The Veterans Affairs Department inspector general might find nothing wrong with hiding a camera in a smoke detector to spy on a patient, but the powerful chairman of the House Veterans’ Affairs Committee does.
Rep. Jeff Miller, R-Fla., is sponsoring the Veterans’ Privacy Act of 2013, which would require VA to obtain patient consent before installing cameras in a treatment room. The bill, HR 1490, “will keep covert, Big-Brother tactics out of VA medical centers and protect the sacred trust that should exist between VA and veteran patients and their families,” Miller said in a statement.
The bill, introduced April 11, is his response to a June 2012 incident at the James Haley VA Medical Center in Tampa, Fla., where a camera was hidden in a patient’s room, without the consent of the veteran or his family, after disagreements arose over the treatment and care of the brain-injured veteran, according to an IG report released April 11. The veteran’s family also had alleged mistreatment of patients by the hospital staff.
The family, not identified in the report, discovered a camera hidden in a fake smoke detector the same day it was installed, according to the IG report. They appear to have been informed that a camera would be installed, but not that it would be hidden.
“When the veteran’s family asked about the camera, VA officials first stated that the camera did not exist, then changed their story and admitted that the ‘smoke detector’ was actually a video camera,” Miller said.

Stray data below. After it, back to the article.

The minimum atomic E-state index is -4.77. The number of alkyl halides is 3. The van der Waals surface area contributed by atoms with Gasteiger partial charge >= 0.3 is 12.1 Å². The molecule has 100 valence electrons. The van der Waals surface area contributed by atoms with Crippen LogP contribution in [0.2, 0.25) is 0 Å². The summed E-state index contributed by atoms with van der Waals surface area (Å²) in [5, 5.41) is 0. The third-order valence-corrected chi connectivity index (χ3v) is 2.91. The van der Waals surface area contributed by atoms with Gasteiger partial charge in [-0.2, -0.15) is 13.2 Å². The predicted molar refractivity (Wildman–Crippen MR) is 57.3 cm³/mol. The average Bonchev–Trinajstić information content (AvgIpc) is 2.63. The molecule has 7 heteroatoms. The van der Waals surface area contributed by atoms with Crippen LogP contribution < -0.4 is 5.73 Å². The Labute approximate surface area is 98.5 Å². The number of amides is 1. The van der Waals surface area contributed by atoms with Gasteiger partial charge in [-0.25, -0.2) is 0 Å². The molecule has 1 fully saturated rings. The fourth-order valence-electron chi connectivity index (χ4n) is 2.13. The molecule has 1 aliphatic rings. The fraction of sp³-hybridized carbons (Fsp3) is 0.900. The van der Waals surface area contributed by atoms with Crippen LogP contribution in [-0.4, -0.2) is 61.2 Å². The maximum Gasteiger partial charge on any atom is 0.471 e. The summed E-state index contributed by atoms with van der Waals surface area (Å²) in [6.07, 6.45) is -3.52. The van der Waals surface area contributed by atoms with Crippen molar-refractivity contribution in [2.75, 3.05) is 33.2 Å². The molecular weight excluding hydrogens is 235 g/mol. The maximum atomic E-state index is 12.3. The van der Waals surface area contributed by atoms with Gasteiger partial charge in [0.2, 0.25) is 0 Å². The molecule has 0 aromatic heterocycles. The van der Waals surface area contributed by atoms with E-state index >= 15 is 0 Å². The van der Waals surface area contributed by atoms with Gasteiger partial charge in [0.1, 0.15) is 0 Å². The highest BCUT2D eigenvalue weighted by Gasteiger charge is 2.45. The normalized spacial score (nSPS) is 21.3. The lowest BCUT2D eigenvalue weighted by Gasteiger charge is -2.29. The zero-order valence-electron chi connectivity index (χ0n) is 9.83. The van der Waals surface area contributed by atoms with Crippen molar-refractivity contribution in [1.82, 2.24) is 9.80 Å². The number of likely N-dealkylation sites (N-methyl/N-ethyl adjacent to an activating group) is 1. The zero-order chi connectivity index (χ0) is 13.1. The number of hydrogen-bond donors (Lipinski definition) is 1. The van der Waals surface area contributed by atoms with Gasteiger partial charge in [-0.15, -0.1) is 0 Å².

When asked if the camera was recording, the VA told them it was ‘only monitoring the patient.’”
Eventually, it was discovered that the camera was recording, Miller said.
After the family complained, lawmakers asked the IG to review whether placing the camera in the room was appropriate and legal. The report says it was “reasonable” and not even unusual, because cameras are widely used throughout VA. On average, hospitals have 148 cameras installed. The Tampa hospital was above average, with 279, the IG report says.
Miller doesn’t like it.
“This type of behavior is as bizarre as it is outrageous,” he said. “To think that some VA employees actually thought it a good idea to covertly record a patient with a video camera disguised as a smoke detector really just boggles the mind.
“What’s worse is that when we questioned VA regarding the legality of these actions, department officials contended they had done nothing wrong,” Miller said. “By its very nature, medical care requires that an individual forfeit some privacy in order to obtain treatment. However, when a veteran walks into a VA medical facility, they should not have to worry about a covert camera being in their treatment room.”
Miller and other Florida lawmakers had pressed VA to develop a nationwide policy for the use of both visible and hidden cameras. Miller said VA told his staff the new policy would not be ready until September, which he noted is more than a year after the Tampa hospital incident.